Rural Modern stems from my love for functional antiques. In a place like Trancoso, all the rural references are the first thing that you find and this is all about finding ingenious ways to reinvent them. Second life uses existing pieces of furniture and gives them second functions: like an old trunk turned into a media centre, or a sofa made out of an old military tent. Finally, Weft and Warp is mostly what Evandro does; every piece is unique and crafted right here in the hotel. 

Culture and heritage go hand-in-hand with both UXUA Casa and UXUA Casa Hotel & Spa. Was it your intention to give local artisans such a great platform to express their culture and show their skills?
I definitely think we are giving them a platform, and I think, in a way, we are helping people value what is around them. It is amazing how young people in the Pataxo tribe are so connected to their roots. These young people are not interested in glass houses. They don’t want jet skis. You would think it would be the opposite, but the majority value what is special about their culture. This is something I want to emphasise more and more.  Since we started UXUA CASA, the local craft business has definitely grown. Now there are small local craft shops selling beautiful handmade products. It’s quite funny that, nowadays, it is actually quite difficult to find a souvenir that is made by the locals.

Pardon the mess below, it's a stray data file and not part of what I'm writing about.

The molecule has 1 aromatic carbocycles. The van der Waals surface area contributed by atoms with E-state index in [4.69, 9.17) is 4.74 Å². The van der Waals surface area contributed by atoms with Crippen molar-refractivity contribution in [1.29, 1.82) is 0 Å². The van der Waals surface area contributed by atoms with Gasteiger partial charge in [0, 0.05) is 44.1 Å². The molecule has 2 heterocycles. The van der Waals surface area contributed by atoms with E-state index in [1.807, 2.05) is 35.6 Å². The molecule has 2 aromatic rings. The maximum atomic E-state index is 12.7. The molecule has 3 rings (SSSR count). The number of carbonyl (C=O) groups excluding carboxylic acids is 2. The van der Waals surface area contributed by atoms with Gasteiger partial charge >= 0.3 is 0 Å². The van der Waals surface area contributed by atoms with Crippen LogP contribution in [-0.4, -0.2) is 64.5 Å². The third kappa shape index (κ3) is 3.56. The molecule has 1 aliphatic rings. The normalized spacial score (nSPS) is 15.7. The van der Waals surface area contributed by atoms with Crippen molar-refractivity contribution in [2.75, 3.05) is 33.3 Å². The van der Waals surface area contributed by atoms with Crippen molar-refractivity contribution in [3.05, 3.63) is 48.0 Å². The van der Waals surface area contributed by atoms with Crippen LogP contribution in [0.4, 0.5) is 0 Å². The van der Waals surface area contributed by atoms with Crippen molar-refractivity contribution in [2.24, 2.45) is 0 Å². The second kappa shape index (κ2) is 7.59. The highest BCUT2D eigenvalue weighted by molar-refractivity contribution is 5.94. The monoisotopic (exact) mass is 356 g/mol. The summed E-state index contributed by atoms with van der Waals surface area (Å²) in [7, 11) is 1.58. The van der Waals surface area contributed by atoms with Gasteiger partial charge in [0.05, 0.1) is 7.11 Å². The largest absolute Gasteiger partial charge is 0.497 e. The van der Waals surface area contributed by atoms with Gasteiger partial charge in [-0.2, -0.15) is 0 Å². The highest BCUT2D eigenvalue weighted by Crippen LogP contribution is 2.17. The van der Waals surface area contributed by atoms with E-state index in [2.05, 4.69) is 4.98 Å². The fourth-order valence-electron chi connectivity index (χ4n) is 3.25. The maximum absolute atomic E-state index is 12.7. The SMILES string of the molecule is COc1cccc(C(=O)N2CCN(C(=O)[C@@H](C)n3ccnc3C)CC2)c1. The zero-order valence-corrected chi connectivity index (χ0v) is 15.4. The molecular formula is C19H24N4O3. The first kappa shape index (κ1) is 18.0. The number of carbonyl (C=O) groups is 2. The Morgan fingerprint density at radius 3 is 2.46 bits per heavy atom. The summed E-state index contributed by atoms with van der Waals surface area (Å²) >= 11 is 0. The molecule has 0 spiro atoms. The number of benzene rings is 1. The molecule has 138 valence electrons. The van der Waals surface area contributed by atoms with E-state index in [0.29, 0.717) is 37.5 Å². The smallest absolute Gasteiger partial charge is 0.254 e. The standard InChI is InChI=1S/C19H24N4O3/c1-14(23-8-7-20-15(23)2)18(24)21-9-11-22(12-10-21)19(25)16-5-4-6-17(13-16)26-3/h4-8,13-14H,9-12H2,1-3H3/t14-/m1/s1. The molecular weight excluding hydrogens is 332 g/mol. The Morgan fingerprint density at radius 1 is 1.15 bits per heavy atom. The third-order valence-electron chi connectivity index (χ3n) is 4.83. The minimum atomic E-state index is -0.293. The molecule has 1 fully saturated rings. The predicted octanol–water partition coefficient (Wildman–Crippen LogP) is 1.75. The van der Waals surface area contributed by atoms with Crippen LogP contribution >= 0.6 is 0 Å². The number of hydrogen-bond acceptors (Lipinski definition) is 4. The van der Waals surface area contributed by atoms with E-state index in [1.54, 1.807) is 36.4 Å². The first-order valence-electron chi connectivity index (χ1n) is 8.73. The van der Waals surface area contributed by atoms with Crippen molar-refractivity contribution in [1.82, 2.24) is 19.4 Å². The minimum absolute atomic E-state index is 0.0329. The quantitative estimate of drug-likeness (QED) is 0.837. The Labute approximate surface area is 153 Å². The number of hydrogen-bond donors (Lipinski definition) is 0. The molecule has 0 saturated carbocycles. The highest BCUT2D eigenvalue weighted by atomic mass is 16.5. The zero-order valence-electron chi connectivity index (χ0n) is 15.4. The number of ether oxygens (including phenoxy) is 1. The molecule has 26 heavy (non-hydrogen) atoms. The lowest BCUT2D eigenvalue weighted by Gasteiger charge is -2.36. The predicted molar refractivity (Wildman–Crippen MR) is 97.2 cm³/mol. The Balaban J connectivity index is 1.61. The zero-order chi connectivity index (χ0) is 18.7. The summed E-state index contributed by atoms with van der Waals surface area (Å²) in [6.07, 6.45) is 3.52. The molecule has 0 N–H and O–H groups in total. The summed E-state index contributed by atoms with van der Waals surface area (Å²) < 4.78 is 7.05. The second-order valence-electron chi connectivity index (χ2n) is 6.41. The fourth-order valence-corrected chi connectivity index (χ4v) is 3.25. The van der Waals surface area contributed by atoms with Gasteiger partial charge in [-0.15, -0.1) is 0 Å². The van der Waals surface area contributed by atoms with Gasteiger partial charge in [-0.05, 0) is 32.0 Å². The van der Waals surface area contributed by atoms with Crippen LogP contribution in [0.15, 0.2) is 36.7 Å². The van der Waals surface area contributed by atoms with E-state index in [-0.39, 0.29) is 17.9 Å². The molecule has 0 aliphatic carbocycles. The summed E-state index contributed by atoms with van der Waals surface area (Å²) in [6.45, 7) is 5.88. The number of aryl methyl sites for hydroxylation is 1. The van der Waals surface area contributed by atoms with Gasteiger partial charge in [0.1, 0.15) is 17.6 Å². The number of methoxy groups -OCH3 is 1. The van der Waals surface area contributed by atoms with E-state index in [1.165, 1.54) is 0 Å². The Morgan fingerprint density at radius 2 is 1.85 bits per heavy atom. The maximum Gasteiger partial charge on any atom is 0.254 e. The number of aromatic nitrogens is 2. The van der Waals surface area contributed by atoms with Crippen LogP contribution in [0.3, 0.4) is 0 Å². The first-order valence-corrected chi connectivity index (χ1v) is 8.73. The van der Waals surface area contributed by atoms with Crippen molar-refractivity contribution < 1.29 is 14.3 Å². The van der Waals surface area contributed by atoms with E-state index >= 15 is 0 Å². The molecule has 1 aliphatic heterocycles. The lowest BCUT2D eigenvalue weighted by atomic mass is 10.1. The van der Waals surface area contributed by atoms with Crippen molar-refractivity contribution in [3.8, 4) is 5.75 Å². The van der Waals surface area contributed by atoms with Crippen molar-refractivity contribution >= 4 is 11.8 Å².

Many UXUA Casa craftsmen now run their own local craft businesses, creating a micro-industry within the community. In your opinion, what is the future looking like for you and the community of Bahia? 
I have a dream to create an arts and crafts school/atelier in the community. I really want it to grow and become a business for the locals. They have the knowledge and the creativity, but creating a school helps perpetuate these skills to the next generation. I’ve got designers coming in from Rio de Janeiro searching for local weavers, which is great for the economy and the local community. I have the arts background and the marketing experience so I think it is our logical next step. 

Tell us what is next for UXUA CASA? What can we expect from you and UXUA CASA in 2017? 
I don’t really give myself deadlines, so whenever I feel the urge to make something, it gets made. I just hope that we can continue to create things with the people of Trancoso. I am in the business of makings houses and homes, and now I have a completely different client for this line, of which I have to rethink and relearn - so you can definitely expect more ideas from that. 

UXUA CASA Hotel & Spa

Interview by Hannah Tan

Images courtesy of UXUA CASA & Erin Fee 

View our gallery of our stay